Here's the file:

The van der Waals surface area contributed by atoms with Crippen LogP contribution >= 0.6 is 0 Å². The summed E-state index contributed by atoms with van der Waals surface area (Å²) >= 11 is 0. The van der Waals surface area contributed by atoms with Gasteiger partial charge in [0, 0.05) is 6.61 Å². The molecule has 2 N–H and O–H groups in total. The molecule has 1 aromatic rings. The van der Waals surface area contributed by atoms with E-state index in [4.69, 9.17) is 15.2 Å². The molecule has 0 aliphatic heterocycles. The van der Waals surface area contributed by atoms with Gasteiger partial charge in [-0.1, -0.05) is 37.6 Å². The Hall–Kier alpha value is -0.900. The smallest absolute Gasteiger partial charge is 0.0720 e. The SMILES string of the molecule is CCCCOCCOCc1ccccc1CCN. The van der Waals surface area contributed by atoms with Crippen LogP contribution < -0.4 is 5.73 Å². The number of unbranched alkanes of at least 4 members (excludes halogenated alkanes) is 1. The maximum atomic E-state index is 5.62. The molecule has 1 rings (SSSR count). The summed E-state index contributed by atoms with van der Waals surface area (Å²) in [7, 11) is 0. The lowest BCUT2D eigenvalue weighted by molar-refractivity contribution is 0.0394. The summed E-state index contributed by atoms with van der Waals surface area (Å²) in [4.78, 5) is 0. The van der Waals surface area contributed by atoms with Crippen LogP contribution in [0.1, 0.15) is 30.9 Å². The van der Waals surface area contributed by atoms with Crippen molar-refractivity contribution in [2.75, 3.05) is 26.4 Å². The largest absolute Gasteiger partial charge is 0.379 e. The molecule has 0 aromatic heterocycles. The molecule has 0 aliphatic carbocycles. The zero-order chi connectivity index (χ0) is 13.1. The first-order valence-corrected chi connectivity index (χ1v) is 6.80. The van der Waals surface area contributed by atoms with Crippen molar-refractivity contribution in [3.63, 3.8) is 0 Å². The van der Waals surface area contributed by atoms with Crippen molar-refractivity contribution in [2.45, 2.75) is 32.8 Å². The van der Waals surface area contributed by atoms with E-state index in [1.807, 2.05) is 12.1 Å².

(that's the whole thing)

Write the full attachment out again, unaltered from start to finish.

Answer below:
The van der Waals surface area contributed by atoms with Crippen LogP contribution >= 0.6 is 0 Å². The summed E-state index contributed by atoms with van der Waals surface area (Å²) >= 11 is 0. The van der Waals surface area contributed by atoms with Gasteiger partial charge in [0, 0.05) is 6.61 Å². The molecule has 2 N–H and O–H groups in total. The molecule has 1 aromatic rings. The van der Waals surface area contributed by atoms with E-state index in [4.69, 9.17) is 15.2 Å². The molecule has 0 aliphatic heterocycles. The van der Waals surface area contributed by atoms with Gasteiger partial charge in [-0.1, -0.05) is 37.6 Å². The Hall–Kier alpha value is -0.900. The smallest absolute Gasteiger partial charge is 0.0720 e. The SMILES string of the molecule is CCCCOCCOCc1ccccc1CCN. The van der Waals surface area contributed by atoms with Crippen LogP contribution < -0.4 is 5.73 Å². The number of unbranched alkanes of at least 4 members (excludes halogenated alkanes) is 1. The maximum atomic E-state index is 5.62. The molecule has 1 rings (SSSR count). The summed E-state index contributed by atoms with van der Waals surface area (Å²) in [7, 11) is 0. The lowest BCUT2D eigenvalue weighted by molar-refractivity contribution is 0.0394. The summed E-state index contributed by atoms with van der Waals surface area (Å²) in [4.78, 5) is 0. The van der Waals surface area contributed by atoms with Crippen LogP contribution in [0.1, 0.15) is 30.9 Å². The van der Waals surface area contributed by atoms with Crippen molar-refractivity contribution in [2.75, 3.05) is 26.4 Å². The largest absolute Gasteiger partial charge is 0.379 e. The molecule has 0 aromatic heterocycles. The molecule has 0 aliphatic carbocycles. The zero-order chi connectivity index (χ0) is 13.1. The first-order valence-corrected chi connectivity index (χ1v) is 6.80. The van der Waals surface area contributed by atoms with Crippen molar-refractivity contribution in [3.63, 3.8) is 0 Å². The van der Waals surface area contributed by atoms with Crippen molar-refractivity contribution in [2.45, 2.75) is 32.8 Å². The van der Waals surface area contributed by atoms with E-state index in [1.807, 2.05) is 12.1 Å².